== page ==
The risk of childhood obesity and other health factors can be combated with proper eating habits. Give your children plenty of encouragement to stay healthy this summer. One activity that is great for encouraging proper nutrition (and it also helps build strong relationships by working side-by-side on a task) is gardening. Take your children to a local garden nursery and choose fruits and vegetables to plant in your garden. As you describe how the plant will look and how the fruit of the plant will taste, allow your child to pick the fruit or vegetable. When children are involved in the planting, growing and harvesting process their knowledge of healthy eating habits are greatly increased. Another great activity is preparing healthy foods and meals. Include your children in menu planning, grocery shopping, as well as food preparation for making delicious meals. Check out eatwellutah.org and extension.usu.edu/foodsense for more healthy eating ideas.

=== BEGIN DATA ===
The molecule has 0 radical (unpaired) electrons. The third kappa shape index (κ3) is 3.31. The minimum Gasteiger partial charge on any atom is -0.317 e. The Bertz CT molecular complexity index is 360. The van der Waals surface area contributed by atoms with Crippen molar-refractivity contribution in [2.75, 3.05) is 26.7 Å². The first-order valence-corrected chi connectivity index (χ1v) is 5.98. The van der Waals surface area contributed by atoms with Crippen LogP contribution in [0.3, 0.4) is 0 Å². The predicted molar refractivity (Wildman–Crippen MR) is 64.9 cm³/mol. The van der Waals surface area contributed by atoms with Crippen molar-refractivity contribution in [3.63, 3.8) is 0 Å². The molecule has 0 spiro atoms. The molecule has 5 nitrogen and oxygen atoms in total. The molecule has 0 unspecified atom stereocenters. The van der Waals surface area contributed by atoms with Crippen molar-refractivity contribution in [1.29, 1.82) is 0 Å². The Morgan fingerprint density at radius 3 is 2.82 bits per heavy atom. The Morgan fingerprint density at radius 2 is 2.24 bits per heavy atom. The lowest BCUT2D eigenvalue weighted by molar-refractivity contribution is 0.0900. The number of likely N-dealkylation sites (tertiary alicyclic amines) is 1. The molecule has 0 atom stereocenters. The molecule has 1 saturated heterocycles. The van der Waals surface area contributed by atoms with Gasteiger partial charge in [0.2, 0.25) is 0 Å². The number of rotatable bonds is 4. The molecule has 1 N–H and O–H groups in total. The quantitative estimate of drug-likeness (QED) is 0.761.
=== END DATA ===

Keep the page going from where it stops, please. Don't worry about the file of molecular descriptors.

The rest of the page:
2. Enhance Creativity

Creativity is a very important process that helps a child gain powerful problem solving skills as well as exploring different ideas. Creativity can also lead to discovering hidden talents. A perfect activity to enhance your child’s creativity are crafts or DIY activities such as home and yard décor. Create different types of décor alongside your child, such as painting stepping stones or miniature figurines that can be placed in the home, flower beds, or gardens.

Remember an important part of creativity is allowing children to explore and play in a safe environment without restraints or distractions, with minimal guidance (i.e., let them get dirty and make a mess!). Use positivity as you accept and praise their creative projects, and limiting rejecting unusual ideas. Allow sufficient time for your child to explore all possibilities, moving from popular to more original ideas.